Semiconductor shortage


In this Readers’ Platform, your author discusses how global supply disruption impacts lift drive availability and obsolescence.

Over the past 18 months, semiconductor manufacturers have pivoted from supplying industrial automation products to satisfying the huge pandemic-related demand for IT and consumer electronics. Inevitably, this has led to supply disruption and longer lead times for some lift drive OEMs. Factories in Asia cannot cope with current demand, and delays in production and shipping are further compounding these issues. As a result, OEMs worldwide cannot control the supply chain, and this leads to an inability to manufacture their own products.

Delays in the supply of consumer goods is an obvious symptom of the semiconductor shortage, but it pales into insignificance when compared to the supply interruptions that are caused when a failure on a highly complicated automated production line in a food processing factory, or a pump failure at an oil refinery, bring production to a halt. Maintenance of elevator and escalator systems has become significantly more difficult as a result of the shortages.

A single new elevator can use up to 10 microprocessors to run its multiple systems. Communication, programming, speed and torque control, speech synthesis, auto dialers and uninterruptible power supply systems all require these products. Limits on the availability of replacement electronic components combined with the manufacturer’s approach for “planned obsolescence” have meant that even an expensive upgrade to the latest drive unit or processor printed circuit board is not possible.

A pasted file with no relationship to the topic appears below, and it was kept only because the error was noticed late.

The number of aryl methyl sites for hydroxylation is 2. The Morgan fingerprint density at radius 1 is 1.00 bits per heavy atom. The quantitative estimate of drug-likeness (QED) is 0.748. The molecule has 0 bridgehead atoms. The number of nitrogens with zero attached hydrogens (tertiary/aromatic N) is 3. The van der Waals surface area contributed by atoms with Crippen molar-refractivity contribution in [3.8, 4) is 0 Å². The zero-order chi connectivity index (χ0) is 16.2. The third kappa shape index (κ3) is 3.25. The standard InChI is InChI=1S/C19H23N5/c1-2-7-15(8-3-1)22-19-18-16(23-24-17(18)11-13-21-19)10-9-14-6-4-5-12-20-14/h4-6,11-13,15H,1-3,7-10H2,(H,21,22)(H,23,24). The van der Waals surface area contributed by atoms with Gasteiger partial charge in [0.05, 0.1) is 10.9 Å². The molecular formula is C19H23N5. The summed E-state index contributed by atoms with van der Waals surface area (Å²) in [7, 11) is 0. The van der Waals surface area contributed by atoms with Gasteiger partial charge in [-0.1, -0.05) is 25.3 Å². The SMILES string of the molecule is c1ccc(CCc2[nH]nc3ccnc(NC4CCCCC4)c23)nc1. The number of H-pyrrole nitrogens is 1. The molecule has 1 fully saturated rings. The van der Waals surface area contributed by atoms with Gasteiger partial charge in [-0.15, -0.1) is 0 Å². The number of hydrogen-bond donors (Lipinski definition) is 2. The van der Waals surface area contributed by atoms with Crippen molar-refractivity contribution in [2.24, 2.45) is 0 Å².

Repair would be the obvious remedy, but finding a supplier that has the capabilities to repair and service an elevator drive is not easy and, therefore, sending a drive out to a general industrial electronic repairer will often result in disappointment. If time is not on your side, even a fast and successful repair may not be an option.

“Service exchange” or “core exchange” has become increasingly popular over the past five years. This allows a replacement unit to be prepared without the need for a lengthy repair process. The reconditioned unit is then simply exchanged for the faulty unit, and the elevator is returned to service. This offering is more costly than a repair, but the service is similar to that of purchasing a new unit. In terms of managing obsolescence, it allows the maintenance provider to quickly source and fit a replacement drive, identical to the original, often with a warranty that exceeds that of a new unit.

Rethinking your supply chain management is obviously necessary; however, it takes time, while still relying on external factors. Having a reliable supplier that holds hundreds of fully refurbished drives — including obsolete models — ready to install, and thousands of parts for repairs, is more imperative than ever.

Over the past 18 months, NDC Elevator Drives has recorded a 350% increase in enquiries from customers looking to repair or exchange once-readily-available low-output drives that historically would have been replaced.

Typically, these drives have been rated at less than 5.5 kW and have been removed from platform or small goods lifts. Their lower output rating does not, of course, imply that their failure is any less costly or disruptive to the contractor or their client — especially when the fault occurs on a Disability Discrimination Act access application.

NDC has always maintained stock of these drives (and their associated components) and, additionally, continues to support many obsolete models, too.

Jordan Griffin

Jordan Griffin

Is director at NDC Elevator Drives.

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